AS the stoush between Papua New Guinea’s government and its judiciary – which has triggered the parliamentary move for a state of emergency – continues to hold centre stage in Port Moresby, the rest of the country is already seized by election fever.
Governor-General Michael Ogio was originally appointed with the backing of the government of Michael Somare, but six months ago he endorsed the legitimacy of Peter O’Neill’s government.
He has now refused to authorise either the state of emergency or any further parliamentary sittings.
The Governor-General’s advice to all political requests, his spokesman told AAP, was: “Go to the election.”
Sir Michael was due to leave PNG last night, however, to attend the Queen’s jubilee celebrations and the Speaker, Jeffrey Nape, usually stands in for him.
Nape is a strong supporter of the O’Neill government and would provide any formal authorisation needed.
Last Friday, parliament approved a state of emergency for Port Moresby and for the adjacent Hela and Southern Highlands provinces that have seen violence in previous elections, and are today the construction hubs for the country’s $16.5 billion liquefied natural gas project.
It remains unclear what the state of emergency will involve. Politicians supporting the O’Neill government have claimed it might preclude criticism of the government, which would throw into doubt the capacity to hold constitutionally acceptable elections in the three provinces.
Electoral Commissioner Andrew Trawen said that 3435 candidates would contest the 111 seats, an average of more than 30 a seat, with the outcomes decided by limited preferential voting for the second time.
A record number of women are standing in this election, up from the 2007 total of 107 – but still only 135. Votes will be cast in 30,000 new transparent ballot boxes provided through AusAID. Chief Justice Salamo Injia was charged with sedition last week following a Supreme Court judgment that reaffirmed one of six months earlier that Michael Somare should be reinstated as prime minister.
Sir Salamo will appear in court on July 25, after the national elections starting on June 23 and shortly before elected MPs meet to choose a new government.
Nicholas Kirriwom, one of the judges who supported Sir Salamo, said yesterday he had no political affiliations and had “always maintained my distance from politicians and political parties and rallies”.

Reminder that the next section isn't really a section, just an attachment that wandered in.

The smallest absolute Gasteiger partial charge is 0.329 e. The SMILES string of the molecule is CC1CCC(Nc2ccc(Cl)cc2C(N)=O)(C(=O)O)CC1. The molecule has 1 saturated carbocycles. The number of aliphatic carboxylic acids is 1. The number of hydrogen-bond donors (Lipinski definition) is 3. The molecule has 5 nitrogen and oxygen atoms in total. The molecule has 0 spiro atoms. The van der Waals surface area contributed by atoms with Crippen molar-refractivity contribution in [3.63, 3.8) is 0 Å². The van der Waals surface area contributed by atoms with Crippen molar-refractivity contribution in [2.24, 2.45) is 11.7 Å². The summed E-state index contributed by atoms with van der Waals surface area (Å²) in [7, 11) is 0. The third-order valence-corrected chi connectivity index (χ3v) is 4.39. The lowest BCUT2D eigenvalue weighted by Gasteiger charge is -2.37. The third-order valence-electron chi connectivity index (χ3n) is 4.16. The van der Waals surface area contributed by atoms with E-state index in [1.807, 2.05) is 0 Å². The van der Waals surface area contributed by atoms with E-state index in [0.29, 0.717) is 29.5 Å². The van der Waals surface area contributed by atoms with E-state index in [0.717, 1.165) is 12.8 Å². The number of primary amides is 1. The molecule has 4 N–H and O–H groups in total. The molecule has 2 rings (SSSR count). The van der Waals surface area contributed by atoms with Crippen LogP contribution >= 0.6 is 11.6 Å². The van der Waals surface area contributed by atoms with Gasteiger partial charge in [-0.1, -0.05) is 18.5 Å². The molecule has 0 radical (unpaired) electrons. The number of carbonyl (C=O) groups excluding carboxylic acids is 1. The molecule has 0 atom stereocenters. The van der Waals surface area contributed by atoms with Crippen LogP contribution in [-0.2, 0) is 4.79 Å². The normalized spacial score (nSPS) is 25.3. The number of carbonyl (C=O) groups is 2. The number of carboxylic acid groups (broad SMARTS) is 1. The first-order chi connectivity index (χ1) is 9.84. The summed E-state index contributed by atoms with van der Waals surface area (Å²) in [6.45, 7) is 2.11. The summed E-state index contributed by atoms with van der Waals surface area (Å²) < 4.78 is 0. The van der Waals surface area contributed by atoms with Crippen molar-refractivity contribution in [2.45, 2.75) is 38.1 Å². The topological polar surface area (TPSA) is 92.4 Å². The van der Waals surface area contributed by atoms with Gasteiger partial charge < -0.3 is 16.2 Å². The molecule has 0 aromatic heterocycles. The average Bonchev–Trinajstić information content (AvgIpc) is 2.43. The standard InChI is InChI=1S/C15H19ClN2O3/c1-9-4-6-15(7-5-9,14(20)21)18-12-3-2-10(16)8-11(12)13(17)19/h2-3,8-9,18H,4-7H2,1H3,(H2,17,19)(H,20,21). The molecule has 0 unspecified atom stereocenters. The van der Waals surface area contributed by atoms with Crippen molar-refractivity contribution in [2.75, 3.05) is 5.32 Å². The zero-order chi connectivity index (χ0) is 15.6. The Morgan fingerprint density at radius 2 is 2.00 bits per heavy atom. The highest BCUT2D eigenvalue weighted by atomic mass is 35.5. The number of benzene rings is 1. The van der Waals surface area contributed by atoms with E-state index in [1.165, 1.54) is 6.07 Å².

He said the recent direct interference by politicians and others in the courts was new to PNG.
“This has happened repeatedly, for months without end, and no sane person could just sit back and continue working with indifference and complacency, as if this was normal, and not be affected by it,” Justice Kirriwom said.
“Surprisingly, I found myself being prosecuted for performing my judicial function.”
He complained of confidential emails to fellow judges being leaked through “deliberate orchestration to have me disqualified” from hearing controversial cases.
Deputy prime minister Belden Namah, who stormed into the Supreme Court last week with police and ordered Sir Salamo’s arrest, said, “The legislature and the executive have always acted with the interests of the country at heart. It is the behaviour of some members of the judiciary that has concerned us.”
He accused Sir Salamo and Justice Kirriwom of “clearly political and vindictive” actions.
“My leadership style is probably new and strange to our country, but I strongly believe time has come for such a style of leadership. If I cannot do it, then the challenge is, who will?”
Foreign minister Bob Carr said the PNG government should focus on the election.
“The writs have been issued, the date is set. The election confers legitimacy and authority on the government,” he said.